Thursday, May 15, 2008
Rants on Bobby
I'm probably the most horrible person you'll ever meet in your life. I don't believe in charity or helping people. I'm a total bitch to my friends and once told one of them to "shoot herself in the brain" after she criticized Hairspray (she then gave me a signed picture of Blake Lewis and I, begrudgingly, apologized). I've laughed at retards (Leonardo DiCaprio in What's Eating Gilbert Grape? and Juliette Lewis in The Other Sister, specifically), Helen Keller, the Holocaust and have called someone "a cunt in a wheelchair."
Given this little backstory, riddle me this: Why am I feeling so charitable towards writer/director/star Emilio Estevez's pet project Bobby? Technically, it's pretty awful; the script doesn't work 75% of the time, the cast is so C-List that you can hardly call it "all-star" and Estevez's direction is merely competent, nothing quite as special as other actors turned directors Barbra Streisand, George Clooney and Robert Redford.
Watching Bobby, you can really feel Estevez's passion for Bobby Kennedy and his intentions. He really felt that Kennedy was going to change the world with his new ideas and that's probably why those sections of Bobby seem the most honest and real. If only Estevez's passion had extended to the dramatic scenes at the hotel, because they're definitely lacking that extra oomph needed to make them really shine.
Like most multi-character dramas, the stories range from the downright awful (Helen Hunt and Martin Sheen buying shoes, playing tennis and talking about nothing in particular; Demi Moore as the most uninteresting drunken diva ever) to the average (Lindsay Lohan saving Elijah Wood from Vietnam; Shia LaBeouf taking acid for the first time) to the superb (Freddy Rodriguez as the Latino- not Mexican- waiter; Sharon Stone doing hair and nails and then discovering her husband's affair). One problem is that Estevez doesn't really develop any one story in the script or with his direction. The reason that some work is because of the actors. Freddy Rodriguez is easily best in show as the slightly disgruntled Latino waiter who is forced to miss an important baseball game to work a double shift. I've loved Rodriguez ever since Six Feet Under and I love it that he finally got a role to show off his talents. Laurence Fishburne has a tiny, two-scene role, but his first scene, putting Jacob Vargas's Miguel in his place over a plate of berry cobbler, is the finest scene that doesn't take place in the final 20 minutes. It's nicely written, without going overboard on the sentiment and preachiness and Fishburne sells it like the pro he is. Sharon Stone also surprised me with her low-key performance. I've only seen Stone in Basic Instinct, but this seems like a lovely change of pace for her. She doesn't have much to say, but you can see the hurt and bitterness in her eyes in every scene.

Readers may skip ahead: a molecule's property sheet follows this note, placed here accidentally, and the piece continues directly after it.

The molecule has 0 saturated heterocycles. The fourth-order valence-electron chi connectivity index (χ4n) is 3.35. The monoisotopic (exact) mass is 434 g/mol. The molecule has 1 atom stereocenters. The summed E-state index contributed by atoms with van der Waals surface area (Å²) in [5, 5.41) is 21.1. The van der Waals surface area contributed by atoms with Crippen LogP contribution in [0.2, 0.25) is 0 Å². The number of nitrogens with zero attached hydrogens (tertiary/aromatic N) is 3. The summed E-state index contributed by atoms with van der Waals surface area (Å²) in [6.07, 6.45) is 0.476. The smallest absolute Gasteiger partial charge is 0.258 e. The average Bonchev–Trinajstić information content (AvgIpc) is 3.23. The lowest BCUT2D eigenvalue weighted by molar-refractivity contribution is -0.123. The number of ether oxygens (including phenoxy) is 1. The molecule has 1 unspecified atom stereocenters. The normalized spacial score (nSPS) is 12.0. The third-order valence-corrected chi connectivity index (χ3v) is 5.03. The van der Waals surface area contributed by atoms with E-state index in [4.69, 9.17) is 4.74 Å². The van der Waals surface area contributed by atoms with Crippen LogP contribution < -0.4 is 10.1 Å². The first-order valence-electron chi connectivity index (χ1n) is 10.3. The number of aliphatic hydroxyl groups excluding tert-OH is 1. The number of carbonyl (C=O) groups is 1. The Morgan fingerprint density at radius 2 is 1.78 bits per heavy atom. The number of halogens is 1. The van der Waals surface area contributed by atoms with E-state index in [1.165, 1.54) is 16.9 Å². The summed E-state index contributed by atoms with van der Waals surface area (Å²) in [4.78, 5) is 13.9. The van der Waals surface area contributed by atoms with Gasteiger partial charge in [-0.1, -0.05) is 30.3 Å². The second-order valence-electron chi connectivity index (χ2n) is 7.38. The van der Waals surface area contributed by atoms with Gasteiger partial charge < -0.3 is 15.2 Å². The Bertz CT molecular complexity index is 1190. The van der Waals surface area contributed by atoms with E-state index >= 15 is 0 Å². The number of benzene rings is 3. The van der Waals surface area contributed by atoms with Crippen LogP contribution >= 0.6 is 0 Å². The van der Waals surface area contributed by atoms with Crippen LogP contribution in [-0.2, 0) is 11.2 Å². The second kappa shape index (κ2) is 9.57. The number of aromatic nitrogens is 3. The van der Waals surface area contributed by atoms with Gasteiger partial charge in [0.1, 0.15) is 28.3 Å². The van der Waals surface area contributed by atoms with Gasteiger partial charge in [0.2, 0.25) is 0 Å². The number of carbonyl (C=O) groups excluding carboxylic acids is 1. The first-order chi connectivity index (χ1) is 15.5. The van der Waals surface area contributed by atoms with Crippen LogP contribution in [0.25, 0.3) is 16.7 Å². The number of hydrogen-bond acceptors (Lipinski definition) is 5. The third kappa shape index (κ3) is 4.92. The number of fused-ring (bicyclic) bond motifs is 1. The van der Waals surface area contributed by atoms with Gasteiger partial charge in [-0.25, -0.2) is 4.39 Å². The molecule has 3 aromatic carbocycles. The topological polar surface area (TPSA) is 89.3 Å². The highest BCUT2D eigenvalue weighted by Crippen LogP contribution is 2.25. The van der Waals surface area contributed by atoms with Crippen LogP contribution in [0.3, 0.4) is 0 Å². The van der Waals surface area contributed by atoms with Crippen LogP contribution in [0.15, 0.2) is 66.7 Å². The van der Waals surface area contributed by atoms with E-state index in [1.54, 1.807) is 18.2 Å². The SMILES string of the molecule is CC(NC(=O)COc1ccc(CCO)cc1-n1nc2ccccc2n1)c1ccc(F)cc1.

The first 100 minutes of Bobby are pure soap opera with a couple of political thoughts thrown in, but the last 20 minutes are completely riveting. The way the characters rally around Bobby and his ideals is inspiring. When he eventually get shot, it's almost like a balloon being stabbed by a needle the way all the characters fall apart so suddenly. If Estevez has any talent as a director, it's in these last scenes that he shows us what he is made of.
So, all things considered, why do I feel so kind toward Emilio Estevez's Bobby? Maybe it's because I remember Estevez's looks of gratitude when he was being recognized, and finally considered equal to dad and brother, for Bobby's improbable Golden Globe and SAG nominations. You can see his blood, sweat and tears all over this project and I'm glad he got some sort of recognition; I just wish it was executed better. C+